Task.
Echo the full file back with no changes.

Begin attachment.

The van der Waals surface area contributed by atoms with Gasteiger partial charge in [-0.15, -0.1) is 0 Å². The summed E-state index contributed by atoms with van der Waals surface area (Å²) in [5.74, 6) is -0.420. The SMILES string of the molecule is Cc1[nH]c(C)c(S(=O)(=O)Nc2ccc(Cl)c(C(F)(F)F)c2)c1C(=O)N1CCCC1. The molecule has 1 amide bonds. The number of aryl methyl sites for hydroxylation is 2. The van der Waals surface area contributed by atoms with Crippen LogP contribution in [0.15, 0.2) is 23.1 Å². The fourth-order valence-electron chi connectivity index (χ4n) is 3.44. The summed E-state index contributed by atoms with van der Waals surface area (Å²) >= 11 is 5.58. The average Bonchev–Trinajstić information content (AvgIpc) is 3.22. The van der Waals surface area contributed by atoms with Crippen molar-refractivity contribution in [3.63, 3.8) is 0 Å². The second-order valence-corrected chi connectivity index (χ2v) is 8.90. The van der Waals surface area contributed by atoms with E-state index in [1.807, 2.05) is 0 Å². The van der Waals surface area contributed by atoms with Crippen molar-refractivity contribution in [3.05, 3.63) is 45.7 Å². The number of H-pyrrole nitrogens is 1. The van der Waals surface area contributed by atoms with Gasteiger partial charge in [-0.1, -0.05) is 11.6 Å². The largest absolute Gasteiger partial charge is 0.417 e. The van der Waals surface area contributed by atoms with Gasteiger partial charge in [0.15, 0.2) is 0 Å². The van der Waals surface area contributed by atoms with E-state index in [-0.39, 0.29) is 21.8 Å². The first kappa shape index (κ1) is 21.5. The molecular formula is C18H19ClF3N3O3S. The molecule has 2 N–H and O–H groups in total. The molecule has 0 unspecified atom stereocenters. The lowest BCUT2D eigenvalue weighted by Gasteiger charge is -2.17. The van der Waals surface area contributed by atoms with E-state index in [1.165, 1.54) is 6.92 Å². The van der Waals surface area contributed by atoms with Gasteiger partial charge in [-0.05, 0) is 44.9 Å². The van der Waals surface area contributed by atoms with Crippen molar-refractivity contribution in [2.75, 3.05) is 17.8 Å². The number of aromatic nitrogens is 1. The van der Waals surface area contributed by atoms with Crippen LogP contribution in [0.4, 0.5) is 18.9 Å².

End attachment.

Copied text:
The van der Waals surface area contributed by atoms with Gasteiger partial charge in [-0.15, -0.1) is 0 Å². The summed E-state index contributed by atoms with van der Waals surface area (Å²) in [5.74, 6) is -0.420. The SMILES string of the molecule is Cc1[nH]c(C)c(S(=O)(=O)Nc2ccc(Cl)c(C(F)(F)F)c2)c1C(=O)N1CCCC1. The molecule has 1 amide bonds. The number of aryl methyl sites for hydroxylation is 2. The van der Waals surface area contributed by atoms with Crippen LogP contribution in [0.15, 0.2) is 23.1 Å². The fourth-order valence-electron chi connectivity index (χ4n) is 3.44. The summed E-state index contributed by atoms with van der Waals surface area (Å²) >= 11 is 5.58. The average Bonchev–Trinajstić information content (AvgIpc) is 3.22. The van der Waals surface area contributed by atoms with Crippen molar-refractivity contribution in [3.63, 3.8) is 0 Å². The second-order valence-corrected chi connectivity index (χ2v) is 8.90. The van der Waals surface area contributed by atoms with E-state index in [1.807, 2.05) is 0 Å². The van der Waals surface area contributed by atoms with Crippen molar-refractivity contribution in [3.05, 3.63) is 45.7 Å². The number of H-pyrrole nitrogens is 1. The van der Waals surface area contributed by atoms with Gasteiger partial charge in [-0.1, -0.05) is 11.6 Å². The largest absolute Gasteiger partial charge is 0.417 e. The van der Waals surface area contributed by atoms with Gasteiger partial charge in [0.15, 0.2) is 0 Å². The van der Waals surface area contributed by atoms with E-state index in [-0.39, 0.29) is 21.8 Å². The first kappa shape index (κ1) is 21.5. The molecular formula is C18H19ClF3N3O3S. The molecule has 2 N–H and O–H groups in total. The molecule has 0 unspecified atom stereocenters. The lowest BCUT2D eigenvalue weighted by Gasteiger charge is -2.17. The van der Waals surface area contributed by atoms with E-state index in [1.165, 1.54) is 6.92 Å². The van der Waals surface area contributed by atoms with Gasteiger partial charge in [-0.05, 0) is 44.9 Å². The van der Waals surface area contributed by atoms with Crippen molar-refractivity contribution in [2.75, 3.05) is 17.8 Å². The number of aromatic nitrogens is 1. The van der Waals surface area contributed by atoms with Crippen LogP contribution in [0.4, 0.5) is 18.9 Å².